Bits 'n pieces: It is the world's most valuable biscuit. A part of a survival kit stored in a lifeboat of the ill-fated Titanic, the biscuit survived and was saved as a souvenir. It is now going to the auction block, in Wiltshire in England, and is expected to fetch between $12,000 and $20,000 later this month. ... Myself, I've found London to be among the most expensive cities. A cupboard has just been advertised as a living space a mattress & a box for keepsakes and all under a staircase. Monthly rent $750 plus utilities! ... Miguel, a longtime bartender onboard & just named "Crewmember of the Month," tells us that a couple on a recent 7-night Atlantic crossing bought $10,000 in fine wines or approximately $1,500 a night. ... News this week is not good for the United States, now laid-up for nearly 46 years. She might finally go to the shipbreakers.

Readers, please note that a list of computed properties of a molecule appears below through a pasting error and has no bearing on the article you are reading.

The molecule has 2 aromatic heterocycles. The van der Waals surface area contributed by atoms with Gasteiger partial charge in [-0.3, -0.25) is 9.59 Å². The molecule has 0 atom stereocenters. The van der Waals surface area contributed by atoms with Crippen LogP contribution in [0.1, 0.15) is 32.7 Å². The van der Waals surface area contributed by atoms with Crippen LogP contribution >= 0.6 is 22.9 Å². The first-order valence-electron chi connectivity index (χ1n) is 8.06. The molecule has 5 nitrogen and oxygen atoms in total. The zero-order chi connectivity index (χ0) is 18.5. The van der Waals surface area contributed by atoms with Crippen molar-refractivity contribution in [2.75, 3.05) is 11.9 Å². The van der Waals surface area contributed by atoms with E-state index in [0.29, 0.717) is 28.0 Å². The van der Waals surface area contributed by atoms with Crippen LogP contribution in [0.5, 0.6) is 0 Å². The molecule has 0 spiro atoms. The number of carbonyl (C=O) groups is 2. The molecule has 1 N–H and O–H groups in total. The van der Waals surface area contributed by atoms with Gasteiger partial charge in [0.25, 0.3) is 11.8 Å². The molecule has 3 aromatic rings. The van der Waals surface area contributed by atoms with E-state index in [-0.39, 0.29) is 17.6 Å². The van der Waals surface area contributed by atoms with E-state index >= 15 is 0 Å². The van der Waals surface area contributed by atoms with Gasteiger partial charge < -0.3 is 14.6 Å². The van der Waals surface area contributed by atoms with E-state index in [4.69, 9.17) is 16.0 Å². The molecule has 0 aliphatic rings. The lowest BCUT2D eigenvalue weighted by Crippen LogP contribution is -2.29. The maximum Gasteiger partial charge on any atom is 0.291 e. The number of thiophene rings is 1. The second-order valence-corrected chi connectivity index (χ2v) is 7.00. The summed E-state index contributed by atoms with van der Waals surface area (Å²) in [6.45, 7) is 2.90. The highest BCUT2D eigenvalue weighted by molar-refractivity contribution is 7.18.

Long-ago Cunard: Drinks before dinner with a delightful couple, Richard & Joan West from Cornwall. They bring along memorabilia from a crossing 104 years ago on another Cunarder, the Franconia. (There were, by the way, three Cunard liners named Franconia one of 1911, one of 1923 and another from 1962.) They show me an aged, slightly yellowed newspaper clipping from the Worcester Daily Telegram and dated June 21st 1911. It reads of one of those golden threads linked to Atlantic liners and to Cunard:

WILL WED AT CONVENTION GEORGE CROOK WAITS ARRIVAL OF MISS LILLIAN F MAGGS FROM ENGLAND

A romance begun in England will culminate in marriage today at the Seventh Day Adventist convention in Boston. When George Crook, 66 Francis Street, Worcester, and Miss Lillian Florence Maggs of Bristol, England will be reunited after eighteen months separation as the Franconia of the Cunard Line steams into Boston harbor [from Liverpool].